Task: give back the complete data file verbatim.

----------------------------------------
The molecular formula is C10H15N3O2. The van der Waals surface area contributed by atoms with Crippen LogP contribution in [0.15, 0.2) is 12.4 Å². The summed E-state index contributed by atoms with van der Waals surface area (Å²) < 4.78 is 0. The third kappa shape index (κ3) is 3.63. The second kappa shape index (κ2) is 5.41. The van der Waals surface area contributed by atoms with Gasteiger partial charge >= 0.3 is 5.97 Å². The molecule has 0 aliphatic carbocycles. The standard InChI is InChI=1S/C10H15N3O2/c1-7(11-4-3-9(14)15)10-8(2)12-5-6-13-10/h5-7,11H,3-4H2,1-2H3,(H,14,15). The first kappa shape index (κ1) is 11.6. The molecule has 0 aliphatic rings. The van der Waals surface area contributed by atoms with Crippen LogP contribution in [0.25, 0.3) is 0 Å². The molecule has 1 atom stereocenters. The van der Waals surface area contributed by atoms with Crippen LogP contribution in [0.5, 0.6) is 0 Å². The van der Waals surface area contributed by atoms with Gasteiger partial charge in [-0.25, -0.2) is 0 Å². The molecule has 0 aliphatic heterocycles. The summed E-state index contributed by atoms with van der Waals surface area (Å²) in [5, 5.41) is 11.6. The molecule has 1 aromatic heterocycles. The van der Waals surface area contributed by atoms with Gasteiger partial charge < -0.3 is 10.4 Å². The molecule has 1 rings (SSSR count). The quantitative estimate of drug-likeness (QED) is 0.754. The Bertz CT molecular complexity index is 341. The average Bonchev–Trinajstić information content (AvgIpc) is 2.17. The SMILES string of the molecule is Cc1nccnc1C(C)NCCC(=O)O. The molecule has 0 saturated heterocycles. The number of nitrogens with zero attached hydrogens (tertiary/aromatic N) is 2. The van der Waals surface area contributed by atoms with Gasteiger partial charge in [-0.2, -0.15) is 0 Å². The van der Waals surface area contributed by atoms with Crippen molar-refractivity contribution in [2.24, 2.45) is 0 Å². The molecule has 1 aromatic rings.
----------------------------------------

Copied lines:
The molecular formula is C10H15N3O2. The van der Waals surface area contributed by atoms with Crippen LogP contribution in [0.15, 0.2) is 12.4 Å². The summed E-state index contributed by atoms with van der Waals surface area (Å²) < 4.78 is 0. The third kappa shape index (κ3) is 3.63. The second kappa shape index (κ2) is 5.41. The van der Waals surface area contributed by atoms with Gasteiger partial charge >= 0.3 is 5.97 Å². The molecule has 0 aliphatic carbocycles. The standard InChI is InChI=1S/C10H15N3O2/c1-7(11-4-3-9(14)15)10-8(2)12-5-6-13-10/h5-7,11H,3-4H2,1-2H3,(H,14,15). The first kappa shape index (κ1) is 11.6. The molecule has 0 aliphatic rings. The van der Waals surface area contributed by atoms with Crippen LogP contribution in [0.25, 0.3) is 0 Å². The molecule has 1 atom stereocenters. The van der Waals surface area contributed by atoms with Crippen LogP contribution in [0.5, 0.6) is 0 Å². The van der Waals surface area contributed by atoms with Gasteiger partial charge in [-0.25, -0.2) is 0 Å². The molecule has 0 aliphatic heterocycles. The summed E-state index contributed by atoms with van der Waals surface area (Å²) in [5, 5.41) is 11.6. The molecule has 1 aromatic heterocycles. The van der Waals surface area contributed by atoms with Gasteiger partial charge < -0.3 is 10.4 Å². The molecule has 1 rings (SSSR count). The quantitative estimate of drug-likeness (QED) is 0.754. The Bertz CT molecular complexity index is 341. The average Bonchev–Trinajstić information content (AvgIpc) is 2.17. The SMILES string of the molecule is Cc1nccnc1C(C)NCCC(=O)O. The molecule has 0 saturated heterocycles. The number of nitrogens with zero attached hydrogens (tertiary/aromatic N) is 2. The van der Waals surface area contributed by atoms with Gasteiger partial charge in [-0.2, -0.15) is 0 Å². The van der Waals surface area contributed by atoms with Crippen molar-refractivity contribution in [2.24, 2.45) is 0 Å². The molecule has 1 aromatic rings.